Sunday, 31 March 2013

The Art of the Divine

An exhibition of Romanian icons on glass by artist Teodora Roşca at Christ Church Cathedral Dublin, Tuesday 26 March until 7 April 2013

The Story of the Icon on Glass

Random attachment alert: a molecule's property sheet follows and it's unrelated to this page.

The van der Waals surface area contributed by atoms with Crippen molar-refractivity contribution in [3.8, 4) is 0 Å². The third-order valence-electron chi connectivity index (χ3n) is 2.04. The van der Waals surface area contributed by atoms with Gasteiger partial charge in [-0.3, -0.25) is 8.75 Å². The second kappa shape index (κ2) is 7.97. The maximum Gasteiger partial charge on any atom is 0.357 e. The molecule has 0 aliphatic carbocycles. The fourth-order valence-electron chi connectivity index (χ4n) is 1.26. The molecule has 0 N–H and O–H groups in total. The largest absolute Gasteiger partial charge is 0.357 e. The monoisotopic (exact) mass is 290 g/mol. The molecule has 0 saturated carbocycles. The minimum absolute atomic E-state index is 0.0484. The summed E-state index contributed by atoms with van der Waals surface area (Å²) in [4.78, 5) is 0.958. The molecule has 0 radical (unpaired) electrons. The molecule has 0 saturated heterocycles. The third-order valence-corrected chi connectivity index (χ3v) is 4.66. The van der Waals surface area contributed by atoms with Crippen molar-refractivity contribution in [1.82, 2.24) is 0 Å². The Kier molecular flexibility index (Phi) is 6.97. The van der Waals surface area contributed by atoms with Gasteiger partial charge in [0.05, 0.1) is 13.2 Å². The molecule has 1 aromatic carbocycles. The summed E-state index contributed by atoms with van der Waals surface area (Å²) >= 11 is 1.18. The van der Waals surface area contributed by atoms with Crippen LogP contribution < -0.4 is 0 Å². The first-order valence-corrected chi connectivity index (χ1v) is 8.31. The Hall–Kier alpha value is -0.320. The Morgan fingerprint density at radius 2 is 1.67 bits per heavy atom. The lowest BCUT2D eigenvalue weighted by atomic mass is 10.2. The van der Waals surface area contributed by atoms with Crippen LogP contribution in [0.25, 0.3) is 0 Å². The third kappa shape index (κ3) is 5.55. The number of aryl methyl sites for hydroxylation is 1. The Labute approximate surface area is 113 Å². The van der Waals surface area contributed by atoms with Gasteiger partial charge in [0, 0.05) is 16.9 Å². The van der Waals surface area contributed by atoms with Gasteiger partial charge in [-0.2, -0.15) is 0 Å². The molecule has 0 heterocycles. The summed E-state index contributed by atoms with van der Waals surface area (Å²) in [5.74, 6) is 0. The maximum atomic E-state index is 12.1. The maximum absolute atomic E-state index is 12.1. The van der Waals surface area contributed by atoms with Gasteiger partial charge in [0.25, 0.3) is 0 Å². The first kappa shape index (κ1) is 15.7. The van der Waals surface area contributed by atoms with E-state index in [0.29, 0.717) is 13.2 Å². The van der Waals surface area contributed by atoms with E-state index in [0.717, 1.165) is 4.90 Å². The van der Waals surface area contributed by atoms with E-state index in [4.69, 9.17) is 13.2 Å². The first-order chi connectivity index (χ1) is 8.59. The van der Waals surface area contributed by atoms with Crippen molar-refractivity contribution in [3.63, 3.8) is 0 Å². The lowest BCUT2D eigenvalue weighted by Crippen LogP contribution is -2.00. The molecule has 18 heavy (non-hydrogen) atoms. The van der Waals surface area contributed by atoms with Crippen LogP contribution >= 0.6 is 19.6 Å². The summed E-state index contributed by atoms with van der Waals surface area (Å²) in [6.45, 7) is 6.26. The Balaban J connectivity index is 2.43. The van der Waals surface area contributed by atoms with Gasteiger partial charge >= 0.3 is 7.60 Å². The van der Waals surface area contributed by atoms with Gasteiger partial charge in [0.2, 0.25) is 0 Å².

In the last three centuries the icon on glass painted in Romania, in the region of Transylvania, has been visible in the European cultural landscape for the beauty of the genuine folklore themes that it depicts. Its story begins in Nicula village, where in 1699 a wooden icon of the Virgin Mary, freshly painted by a priest from the bordering village, wept. Since then the miracle-working icon of Virgin Mary, now carefully preserved in the orthodox monastery raised there, draws great annual pilgrimages during the religious feast called "Sântămăria" ["Saint Mary"]. The first pilgrims were anxious to obtain an image of the miraculous Madonna to take home. In this way the great spread of the painting of icons on glass in Transylvania began. These icons on glass reflect a particular thinking of the Transylvanian Romanian peasant, living in an intercultural space. They are also an expression of the interference of Eastern religious thought with Western folk iconography, as the icon on glass, at that time (eighteenth century), was already a tradition in Central Europe. Hence, from Nicula village, gradually, the road to the South of the Transylvanian icon – to the centers of Şcheii Braşov, Sebeş Valley, Maierii of Alba Iulia, Mărginimea Sibiului or the region of Făgăraş Mountains – encounters its Eastern mysticism and dogma. In this respect, the fragile glass material is adopted for large iconographic achievements, such as Doomsday (one version coming even from the Saint Mount of Athos) or compositions with multiple scenes.

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